Hospital participation in voluntary value-based reforms is associated with greater readmission reductions under Medicare’s Hospital Readmission Reduction Program (HRRP), according to a retrospective study.
“We had no real expectations that hospitals’ participation in voluntary reforms would be associated with additional reductions in readmissions,” Dr. Andrew M. Ryan from the University of Michigan School of Public Health in Ann Arbor told Reuters Health by email. “We thought that it was just as likely that hospital participation in meaningful use, accountable care organization (ACO) programs, or the Bundled Payment for Care Initiative (BPCI) may be distracting to hospitals, limiting readmission reduction,” he said.
The Centers for Medicare and Medicaid Services (CMS) aimed these programs at hospitals, with a goal of improving quality and reducing spending growth – but the combined effects of these simultaneous reforms are unknown.
Dr. Ryan and colleagues used national data from Hospital Compare on hospital readmissions for 2,837 hospitals from 2008 to 2015 to investigate whether participation in these three value-based reforms was associated with greater improvement in Medicare’s HRRP. Although no hospitals were participating in these programs in 2010, by 2015, only 56 hospitals were not participating in at least one of them, according to the April 10th JAMA Internal Medicine online report.
Participation rates were highest for meaningful use programs (97.5%), followed by ACO programs (18.3%) and BPCI (11.9%). After initiation of the HRRP, 30-day readmission rates declined by 1.46 percentage points for acute myocardial infarction (AMI), by 2.13 percentage points for heart failure, and by 1.32 percentage points for pneumonia, the three incentivized diagnoses examined in this study.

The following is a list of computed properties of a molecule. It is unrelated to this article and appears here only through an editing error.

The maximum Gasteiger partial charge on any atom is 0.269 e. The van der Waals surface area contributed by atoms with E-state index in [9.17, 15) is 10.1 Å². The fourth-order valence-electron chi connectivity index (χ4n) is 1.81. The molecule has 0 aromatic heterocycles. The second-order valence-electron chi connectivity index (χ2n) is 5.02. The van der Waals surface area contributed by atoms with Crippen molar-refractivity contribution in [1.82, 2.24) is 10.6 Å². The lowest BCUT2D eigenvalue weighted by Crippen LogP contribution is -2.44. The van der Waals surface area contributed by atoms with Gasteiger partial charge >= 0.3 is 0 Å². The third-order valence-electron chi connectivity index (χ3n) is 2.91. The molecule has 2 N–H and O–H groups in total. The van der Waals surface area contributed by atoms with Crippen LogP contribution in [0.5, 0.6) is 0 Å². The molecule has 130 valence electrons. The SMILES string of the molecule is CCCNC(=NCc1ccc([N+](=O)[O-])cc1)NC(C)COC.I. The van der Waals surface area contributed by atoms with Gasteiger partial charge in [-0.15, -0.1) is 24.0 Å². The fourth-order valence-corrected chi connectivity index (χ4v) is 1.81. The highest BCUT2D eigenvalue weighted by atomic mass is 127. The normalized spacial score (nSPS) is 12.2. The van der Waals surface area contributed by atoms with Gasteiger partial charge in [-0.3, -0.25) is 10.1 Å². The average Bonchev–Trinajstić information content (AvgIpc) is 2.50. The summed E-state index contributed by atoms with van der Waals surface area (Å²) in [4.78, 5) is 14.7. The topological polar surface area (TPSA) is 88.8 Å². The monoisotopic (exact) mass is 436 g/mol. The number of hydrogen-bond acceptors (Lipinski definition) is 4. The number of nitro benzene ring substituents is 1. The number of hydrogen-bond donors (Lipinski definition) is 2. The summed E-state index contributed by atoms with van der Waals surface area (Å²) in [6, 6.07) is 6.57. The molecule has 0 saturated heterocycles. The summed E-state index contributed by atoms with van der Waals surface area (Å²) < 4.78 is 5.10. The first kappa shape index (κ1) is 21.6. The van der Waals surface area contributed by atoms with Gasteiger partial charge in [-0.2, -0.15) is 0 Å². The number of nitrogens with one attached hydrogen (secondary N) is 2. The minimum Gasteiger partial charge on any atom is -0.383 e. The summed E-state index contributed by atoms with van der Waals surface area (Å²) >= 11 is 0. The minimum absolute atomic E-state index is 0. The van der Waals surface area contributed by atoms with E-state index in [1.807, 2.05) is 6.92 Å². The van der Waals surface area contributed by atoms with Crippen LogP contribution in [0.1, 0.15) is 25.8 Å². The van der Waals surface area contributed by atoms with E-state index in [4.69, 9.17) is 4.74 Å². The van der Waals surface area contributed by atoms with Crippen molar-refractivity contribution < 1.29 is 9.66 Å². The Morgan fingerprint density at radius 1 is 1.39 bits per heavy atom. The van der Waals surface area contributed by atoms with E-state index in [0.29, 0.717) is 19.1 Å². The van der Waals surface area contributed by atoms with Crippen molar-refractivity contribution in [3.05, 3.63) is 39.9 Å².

Participation in meaningful use programs alone was associated with additional readmission rate reductions of 0.78 percentage points for AMI, 0.97 percentage points for heart failure, and 0.56 percentage points for pneumonia. Participation in ACO programs alone brought additional reductions of 0.94 percentage points for AMI, 0.83 percentage points for heart failure, and 0.59 percentage points for pneumonia.
Greater participation translated into greater readmission rate reductions, so that participation in all three programs was associated with additional reductions in 30-day readmission rates of 1.27 percentage points for AMI, 1.64 percentage points for heart failure, and 1.05 percentage points for pneumonia, compared with hospitals that participated in no reforms.
“Our findings suggest that the different reforms initiated by CMS may be self-reinforcing,” Dr. Ryan said. “This may enhance the spending reductions associated with any one program.”
“We may reach a point where CMS is trying too many things to improve value,” he speculated. “But it doesn’t seem like we’ve reached that point yet.”